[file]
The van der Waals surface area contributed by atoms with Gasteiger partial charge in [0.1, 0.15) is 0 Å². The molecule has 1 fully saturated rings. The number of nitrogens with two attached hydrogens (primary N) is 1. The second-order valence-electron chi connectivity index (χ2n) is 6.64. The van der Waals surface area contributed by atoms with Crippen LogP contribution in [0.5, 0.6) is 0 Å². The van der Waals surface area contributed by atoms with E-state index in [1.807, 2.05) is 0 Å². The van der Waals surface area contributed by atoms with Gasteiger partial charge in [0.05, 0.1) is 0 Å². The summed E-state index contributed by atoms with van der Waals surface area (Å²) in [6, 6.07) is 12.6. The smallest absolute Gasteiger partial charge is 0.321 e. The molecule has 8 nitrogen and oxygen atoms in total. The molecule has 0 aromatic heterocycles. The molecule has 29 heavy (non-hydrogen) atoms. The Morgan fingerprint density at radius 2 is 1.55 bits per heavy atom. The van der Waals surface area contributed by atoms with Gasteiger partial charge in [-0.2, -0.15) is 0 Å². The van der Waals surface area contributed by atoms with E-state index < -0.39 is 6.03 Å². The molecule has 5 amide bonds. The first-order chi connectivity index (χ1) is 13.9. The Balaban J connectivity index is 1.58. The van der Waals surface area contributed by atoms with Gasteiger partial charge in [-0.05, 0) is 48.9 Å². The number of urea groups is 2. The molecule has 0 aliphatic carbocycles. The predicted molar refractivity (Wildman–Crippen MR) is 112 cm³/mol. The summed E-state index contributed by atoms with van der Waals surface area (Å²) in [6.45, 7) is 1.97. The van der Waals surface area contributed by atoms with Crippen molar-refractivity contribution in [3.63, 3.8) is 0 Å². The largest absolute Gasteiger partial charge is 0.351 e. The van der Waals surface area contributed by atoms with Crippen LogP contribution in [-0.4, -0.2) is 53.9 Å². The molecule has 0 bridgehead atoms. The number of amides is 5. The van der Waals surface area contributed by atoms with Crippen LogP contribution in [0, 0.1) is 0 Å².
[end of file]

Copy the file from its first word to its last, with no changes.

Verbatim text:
The van der Waals surface area contributed by atoms with Gasteiger partial charge in [0.1, 0.15) is 0 Å². The molecule has 1 fully saturated rings. The number of nitrogens with two attached hydrogens (primary N) is 1. The second-order valence-electron chi connectivity index (χ2n) is 6.64. The van der Waals surface area contributed by atoms with Crippen LogP contribution in [0.5, 0.6) is 0 Å². The van der Waals surface area contributed by atoms with E-state index in [1.807, 2.05) is 0 Å². The van der Waals surface area contributed by atoms with Gasteiger partial charge in [0.05, 0.1) is 0 Å². The summed E-state index contributed by atoms with van der Waals surface area (Å²) in [6, 6.07) is 12.6. The smallest absolute Gasteiger partial charge is 0.321 e. The molecule has 8 nitrogen and oxygen atoms in total. The molecule has 0 aromatic heterocycles. The molecule has 29 heavy (non-hydrogen) atoms. The Morgan fingerprint density at radius 2 is 1.55 bits per heavy atom. The van der Waals surface area contributed by atoms with Gasteiger partial charge in [-0.2, -0.15) is 0 Å². The van der Waals surface area contributed by atoms with E-state index < -0.39 is 6.03 Å². The molecule has 5 amide bonds. The first-order chi connectivity index (χ1) is 13.9. The Balaban J connectivity index is 1.58. The van der Waals surface area contributed by atoms with Gasteiger partial charge in [-0.05, 0) is 48.9 Å². The number of urea groups is 2. The molecule has 0 aliphatic carbocycles. The predicted molar refractivity (Wildman–Crippen MR) is 112 cm³/mol. The summed E-state index contributed by atoms with van der Waals surface area (Å²) in [6.45, 7) is 1.97. The van der Waals surface area contributed by atoms with Crippen molar-refractivity contribution in [3.63, 3.8) is 0 Å². The largest absolute Gasteiger partial charge is 0.351 e. The van der Waals surface area contributed by atoms with Crippen LogP contribution in [-0.4, -0.2) is 53.9 Å². The molecule has 0 bridgehead atoms. The number of amides is 5. The van der Waals surface area contributed by atoms with Crippen LogP contribution in [0, 0.1) is 0 Å².